The ported design is freer with its bass response. It’s open and powerful, which is ideal if you really want to feel the bass in music, games or high-action movies.
However, they are large and are hard to hide in a room if you prefer a minimalist look.
Sealed subwoofers are smaller. They also require less power.
If powerful bass is your goal, go with a ported model. Otherwise, if you value the overall sound with good but not overpowering lows, stick with a sealed sub.
Ported subwoofers are perfect for home theater systems, while sealed subs flow nicely with Hi-Fi systems.
Your subwoofer is part of a larger sound system that is made up of multiple speakers and an amplifier. When configuring your sound system, you can choose a passive or active setup.
Active subs have built-in amplifiers and plug directly into a power outlet. They are more powerful in bass response and often require more power usage.
Passive subs plug into an external amplifier to feed it power.
Subwoofer power usage ranges between 150 watts to 1000 watts. A subwoofer with a higher power output reproduces low frequencies more accurately than a lower-powered subwoofer.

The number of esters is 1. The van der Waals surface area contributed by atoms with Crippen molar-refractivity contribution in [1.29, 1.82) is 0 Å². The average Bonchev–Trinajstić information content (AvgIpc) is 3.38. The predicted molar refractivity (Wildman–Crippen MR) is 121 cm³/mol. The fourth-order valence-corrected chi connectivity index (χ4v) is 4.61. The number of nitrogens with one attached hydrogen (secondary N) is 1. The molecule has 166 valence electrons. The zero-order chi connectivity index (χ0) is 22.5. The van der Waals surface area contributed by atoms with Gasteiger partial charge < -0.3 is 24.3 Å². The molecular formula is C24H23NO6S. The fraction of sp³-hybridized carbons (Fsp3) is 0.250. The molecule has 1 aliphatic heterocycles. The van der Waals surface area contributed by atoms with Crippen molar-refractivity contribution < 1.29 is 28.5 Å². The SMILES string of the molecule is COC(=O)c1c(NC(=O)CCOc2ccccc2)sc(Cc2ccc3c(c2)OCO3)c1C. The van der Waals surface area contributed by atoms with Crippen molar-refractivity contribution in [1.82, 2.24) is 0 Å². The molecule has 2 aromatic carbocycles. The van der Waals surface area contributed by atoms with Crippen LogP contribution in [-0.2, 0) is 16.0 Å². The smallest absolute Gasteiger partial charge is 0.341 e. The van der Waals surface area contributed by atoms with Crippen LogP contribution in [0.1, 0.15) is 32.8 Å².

Look for a model that has a rating of at least 300 watts. The more bass you want to feel, the more wattage you need.
A quality subwoofer will enhance your listening experience, but it can be costly.
There are many instances in which you would benefit from a subwoofer. Each will command a different price point. For example, a subwoofer for a car will be cheaper than one for a high-end home audio or theater system.
That said, subwoofers range in price from around $100 to $1,000 or more. As with most products, remember that you get what you pay for.
Subwoofers that are $100 or less will not produce the rich, all-encompassing bass you desire. To get a decent bass response, expect to spend at least $150 to start.
As a rule of thumb, large feature-rich subwoofers will cost more. As a result, it’s important to think about what you need and have a budget in mind before you shop.
As with many purchases you make, size does matter when it comes to buying a subwoofer.
The size of the subwoofer you need is dictated by several factors, including:
- The size of your room
- What you’ll be listening to (movies, music or games)
- Your preferred listening volume
- Power rating
- Your budget